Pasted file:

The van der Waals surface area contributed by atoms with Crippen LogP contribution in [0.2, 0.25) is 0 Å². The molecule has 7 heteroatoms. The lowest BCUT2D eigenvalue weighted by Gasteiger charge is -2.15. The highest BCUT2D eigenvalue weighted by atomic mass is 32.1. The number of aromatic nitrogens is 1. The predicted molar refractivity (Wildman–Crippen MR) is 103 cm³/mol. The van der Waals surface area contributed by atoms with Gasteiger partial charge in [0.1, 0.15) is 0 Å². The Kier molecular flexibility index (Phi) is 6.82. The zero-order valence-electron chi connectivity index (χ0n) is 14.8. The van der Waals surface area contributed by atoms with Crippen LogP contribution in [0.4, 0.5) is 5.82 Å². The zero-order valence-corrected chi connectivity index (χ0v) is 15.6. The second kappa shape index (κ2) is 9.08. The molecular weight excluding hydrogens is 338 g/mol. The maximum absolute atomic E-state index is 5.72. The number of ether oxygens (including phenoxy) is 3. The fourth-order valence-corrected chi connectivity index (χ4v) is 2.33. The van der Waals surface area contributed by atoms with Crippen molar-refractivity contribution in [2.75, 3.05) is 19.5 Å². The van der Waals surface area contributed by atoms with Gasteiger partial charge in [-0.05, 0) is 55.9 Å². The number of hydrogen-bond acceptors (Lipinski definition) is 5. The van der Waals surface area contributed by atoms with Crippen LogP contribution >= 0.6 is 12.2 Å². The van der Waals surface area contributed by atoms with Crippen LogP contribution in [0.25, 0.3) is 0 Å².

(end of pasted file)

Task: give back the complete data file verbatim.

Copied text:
The van der Waals surface area contributed by atoms with Crippen LogP contribution in [0.2, 0.25) is 0 Å². The molecule has 7 heteroatoms. The lowest BCUT2D eigenvalue weighted by Gasteiger charge is -2.15. The highest BCUT2D eigenvalue weighted by atomic mass is 32.1. The number of aromatic nitrogens is 1. The predicted molar refractivity (Wildman–Crippen MR) is 103 cm³/mol. The van der Waals surface area contributed by atoms with Gasteiger partial charge in [0.1, 0.15) is 0 Å². The Kier molecular flexibility index (Phi) is 6.82. The zero-order valence-electron chi connectivity index (χ0n) is 14.8. The van der Waals surface area contributed by atoms with Crippen LogP contribution in [0.4, 0.5) is 5.82 Å². The zero-order valence-corrected chi connectivity index (χ0v) is 15.6. The second kappa shape index (κ2) is 9.08. The molecular weight excluding hydrogens is 338 g/mol. The maximum absolute atomic E-state index is 5.72. The number of ether oxygens (including phenoxy) is 3. The fourth-order valence-corrected chi connectivity index (χ4v) is 2.33. The van der Waals surface area contributed by atoms with Crippen molar-refractivity contribution in [2.75, 3.05) is 19.5 Å². The van der Waals surface area contributed by atoms with Gasteiger partial charge in [-0.05, 0) is 55.9 Å². The number of hydrogen-bond acceptors (Lipinski definition) is 5. The van der Waals surface area contributed by atoms with Crippen LogP contribution >= 0.6 is 12.2 Å². The van der Waals surface area contributed by atoms with Crippen LogP contribution in [0.25, 0.3) is 0 Å².